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Illustration: Anna Haifisch for Bloomberg Businessweek

How Managing by Moonshot Doomed Zillow’s Home Flipping

CEO Rich Barton loves a BHAG—a big swing, an all-in flywheeling Manhattan Project to the mountaintop of his super app. It’s worked for him, mostly.

In the 1994 book Built to Last: Successful Habits of Visionary Companies, the management guru Jim Collins introduced the concept of the Big Hairy Audacious Goal. The BHAG (pronounced “bee-hag”) describes a method of stimulating progress by setting a clear, possibly unreasonable objective and chasing it relentlessly. Collins was thinking of Boeing’s race to develop the 707, but he also applied the concept more broadly. Climbing Mount Everest is a classic BHAG. So is sending humans into outer space. Some executives may find the term uncomfortably anatomical, preferring to pepper their PowerPoint presentations with true norths and north stars, Manhattan Projects and Marshall Plans, and, most of all, moonshots.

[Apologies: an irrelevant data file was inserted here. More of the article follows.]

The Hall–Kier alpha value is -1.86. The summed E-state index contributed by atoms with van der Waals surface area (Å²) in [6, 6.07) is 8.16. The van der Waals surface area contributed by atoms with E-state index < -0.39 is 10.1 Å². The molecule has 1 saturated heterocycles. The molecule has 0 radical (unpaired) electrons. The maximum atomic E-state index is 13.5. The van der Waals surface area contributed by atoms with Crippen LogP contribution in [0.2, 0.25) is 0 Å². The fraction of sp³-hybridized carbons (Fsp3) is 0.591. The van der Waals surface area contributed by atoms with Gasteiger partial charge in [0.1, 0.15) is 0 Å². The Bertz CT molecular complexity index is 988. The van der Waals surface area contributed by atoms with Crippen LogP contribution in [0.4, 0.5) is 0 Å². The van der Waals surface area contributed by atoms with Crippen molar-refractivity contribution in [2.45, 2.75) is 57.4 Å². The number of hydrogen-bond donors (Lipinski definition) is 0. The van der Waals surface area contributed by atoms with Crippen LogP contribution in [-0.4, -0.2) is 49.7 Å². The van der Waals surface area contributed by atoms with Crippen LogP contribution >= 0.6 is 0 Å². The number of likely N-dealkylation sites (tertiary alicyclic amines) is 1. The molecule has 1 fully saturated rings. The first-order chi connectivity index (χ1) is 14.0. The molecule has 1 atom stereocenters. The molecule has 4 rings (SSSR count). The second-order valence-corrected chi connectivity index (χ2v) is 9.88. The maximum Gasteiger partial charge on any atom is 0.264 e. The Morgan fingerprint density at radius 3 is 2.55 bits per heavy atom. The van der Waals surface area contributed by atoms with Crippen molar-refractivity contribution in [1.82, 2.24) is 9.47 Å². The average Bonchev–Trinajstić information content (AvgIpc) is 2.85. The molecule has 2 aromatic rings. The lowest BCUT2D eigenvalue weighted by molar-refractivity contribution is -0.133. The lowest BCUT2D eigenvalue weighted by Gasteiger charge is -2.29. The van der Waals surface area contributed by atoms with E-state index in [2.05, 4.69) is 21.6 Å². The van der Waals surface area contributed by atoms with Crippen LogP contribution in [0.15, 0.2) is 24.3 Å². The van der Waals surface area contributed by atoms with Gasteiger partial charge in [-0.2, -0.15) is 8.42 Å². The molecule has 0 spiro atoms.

Rich Barton, chief executive officer of Zillow Group Inc., likes Collins’s formulation. “I find big, hairy, audacious goals are really motivating and inspirational,” he says. Barton founded an online travel agency inside Microsoft Corp. in 1994. Five years later, he walked into a meeting with future CEO Steve Ballmer and asked for a $100 million marketing budget. Ballmer laughed the young executive out of the room but later blessed a plan to take Expedia Group Inc. public. Eventually, Barton left Expedia and tackled the housing market. His first effort, a plan to sell homes at auction, was a dud. But in the process of pursuing it, he and his co-founders hit upon a better idea: They would track home values as if they were stock prices.